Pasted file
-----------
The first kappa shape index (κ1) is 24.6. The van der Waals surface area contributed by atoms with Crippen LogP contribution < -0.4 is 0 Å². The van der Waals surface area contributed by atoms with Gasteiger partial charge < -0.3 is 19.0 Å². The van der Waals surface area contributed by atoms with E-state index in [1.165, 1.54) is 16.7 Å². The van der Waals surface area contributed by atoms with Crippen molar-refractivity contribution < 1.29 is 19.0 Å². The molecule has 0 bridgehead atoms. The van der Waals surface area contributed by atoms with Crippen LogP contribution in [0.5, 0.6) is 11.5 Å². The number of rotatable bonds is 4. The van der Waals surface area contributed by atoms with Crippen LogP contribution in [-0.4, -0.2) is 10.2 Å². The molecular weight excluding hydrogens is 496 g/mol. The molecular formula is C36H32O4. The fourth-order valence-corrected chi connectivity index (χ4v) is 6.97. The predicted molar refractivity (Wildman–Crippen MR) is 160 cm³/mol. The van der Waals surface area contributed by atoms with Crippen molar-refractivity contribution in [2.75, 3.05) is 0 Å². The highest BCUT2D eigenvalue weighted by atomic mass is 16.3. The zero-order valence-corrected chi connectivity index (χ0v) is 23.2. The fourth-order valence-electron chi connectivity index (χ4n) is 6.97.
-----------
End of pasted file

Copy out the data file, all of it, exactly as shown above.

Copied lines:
The first kappa shape index (κ1) is 24.6. The van der Waals surface area contributed by atoms with Crippen LogP contribution < -0.4 is 0 Å². The van der Waals surface area contributed by atoms with Gasteiger partial charge < -0.3 is 19.0 Å². The van der Waals surface area contributed by atoms with E-state index in [1.165, 1.54) is 16.7 Å². The van der Waals surface area contributed by atoms with Crippen molar-refractivity contribution < 1.29 is 19.0 Å². The molecule has 0 bridgehead atoms. The van der Waals surface area contributed by atoms with Crippen LogP contribution in [0.5, 0.6) is 11.5 Å². The number of rotatable bonds is 4. The van der Waals surface area contributed by atoms with Crippen LogP contribution in [-0.4, -0.2) is 10.2 Å². The molecular weight excluding hydrogens is 496 g/mol. The molecular formula is C36H32O4. The fourth-order valence-corrected chi connectivity index (χ4v) is 6.97. The predicted molar refractivity (Wildman–Crippen MR) is 160 cm³/mol. The van der Waals surface area contributed by atoms with Crippen molar-refractivity contribution in [2.75, 3.05) is 0 Å². The highest BCUT2D eigenvalue weighted by atomic mass is 16.3. The zero-order valence-corrected chi connectivity index (χ0v) is 23.2. The fourth-order valence-electron chi connectivity index (χ4n) is 6.97.